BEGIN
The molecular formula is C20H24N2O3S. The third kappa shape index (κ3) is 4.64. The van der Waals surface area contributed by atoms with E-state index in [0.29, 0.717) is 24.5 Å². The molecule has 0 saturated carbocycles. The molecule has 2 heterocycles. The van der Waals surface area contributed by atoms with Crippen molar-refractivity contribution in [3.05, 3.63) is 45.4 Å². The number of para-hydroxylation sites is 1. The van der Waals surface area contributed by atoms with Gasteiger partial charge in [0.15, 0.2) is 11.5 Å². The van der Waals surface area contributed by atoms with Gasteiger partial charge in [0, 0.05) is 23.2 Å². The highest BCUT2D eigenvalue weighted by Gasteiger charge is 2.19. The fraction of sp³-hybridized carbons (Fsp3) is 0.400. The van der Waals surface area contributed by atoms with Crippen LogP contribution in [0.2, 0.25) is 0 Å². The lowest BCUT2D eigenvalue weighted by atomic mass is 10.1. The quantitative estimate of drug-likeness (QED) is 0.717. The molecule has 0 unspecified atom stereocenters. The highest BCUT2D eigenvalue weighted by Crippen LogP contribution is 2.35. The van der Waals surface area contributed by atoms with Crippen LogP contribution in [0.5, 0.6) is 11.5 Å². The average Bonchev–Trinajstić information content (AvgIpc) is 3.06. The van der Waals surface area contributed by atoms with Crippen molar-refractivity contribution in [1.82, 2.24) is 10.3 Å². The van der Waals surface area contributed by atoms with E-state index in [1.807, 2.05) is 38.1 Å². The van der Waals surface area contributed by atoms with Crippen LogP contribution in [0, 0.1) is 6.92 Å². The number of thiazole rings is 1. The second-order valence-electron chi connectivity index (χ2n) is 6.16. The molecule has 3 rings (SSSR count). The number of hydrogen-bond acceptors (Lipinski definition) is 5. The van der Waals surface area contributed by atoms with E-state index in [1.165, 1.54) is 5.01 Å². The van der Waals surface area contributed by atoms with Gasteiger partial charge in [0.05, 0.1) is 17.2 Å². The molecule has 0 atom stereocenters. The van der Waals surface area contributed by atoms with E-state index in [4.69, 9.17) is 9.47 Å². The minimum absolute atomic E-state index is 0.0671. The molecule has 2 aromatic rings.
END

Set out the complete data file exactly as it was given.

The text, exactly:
The molecular formula is C20H24N2O3S. The third kappa shape index (κ3) is 4.64. The van der Waals surface area contributed by atoms with E-state index in [0.29, 0.717) is 24.5 Å². The molecule has 0 saturated carbocycles. The molecule has 2 heterocycles. The van der Waals surface area contributed by atoms with Crippen molar-refractivity contribution in [3.05, 3.63) is 45.4 Å². The number of para-hydroxylation sites is 1. The van der Waals surface area contributed by atoms with Gasteiger partial charge in [0.15, 0.2) is 11.5 Å². The van der Waals surface area contributed by atoms with Gasteiger partial charge in [0, 0.05) is 23.2 Å². The highest BCUT2D eigenvalue weighted by Gasteiger charge is 2.19. The fraction of sp³-hybridized carbons (Fsp3) is 0.400. The van der Waals surface area contributed by atoms with Crippen LogP contribution in [0.2, 0.25) is 0 Å². The lowest BCUT2D eigenvalue weighted by atomic mass is 10.1. The quantitative estimate of drug-likeness (QED) is 0.717. The molecule has 0 unspecified atom stereocenters. The highest BCUT2D eigenvalue weighted by Crippen LogP contribution is 2.35. The van der Waals surface area contributed by atoms with Crippen LogP contribution in [0.5, 0.6) is 11.5 Å². The average Bonchev–Trinajstić information content (AvgIpc) is 3.06. The van der Waals surface area contributed by atoms with Crippen molar-refractivity contribution in [1.82, 2.24) is 10.3 Å². The van der Waals surface area contributed by atoms with E-state index in [1.807, 2.05) is 38.1 Å². The van der Waals surface area contributed by atoms with Crippen LogP contribution in [0, 0.1) is 6.92 Å². The number of thiazole rings is 1. The second-order valence-electron chi connectivity index (χ2n) is 6.16. The molecule has 3 rings (SSSR count). The number of hydrogen-bond acceptors (Lipinski definition) is 5. The van der Waals surface area contributed by atoms with E-state index in [1.165, 1.54) is 5.01 Å². The van der Waals surface area contributed by atoms with Gasteiger partial charge in [0.05, 0.1) is 17.2 Å². The molecule has 0 atom stereocenters. The van der Waals surface area contributed by atoms with E-state index in [4.69, 9.17) is 9.47 Å². The minimum absolute atomic E-state index is 0.0671. The molecule has 2 aromatic rings.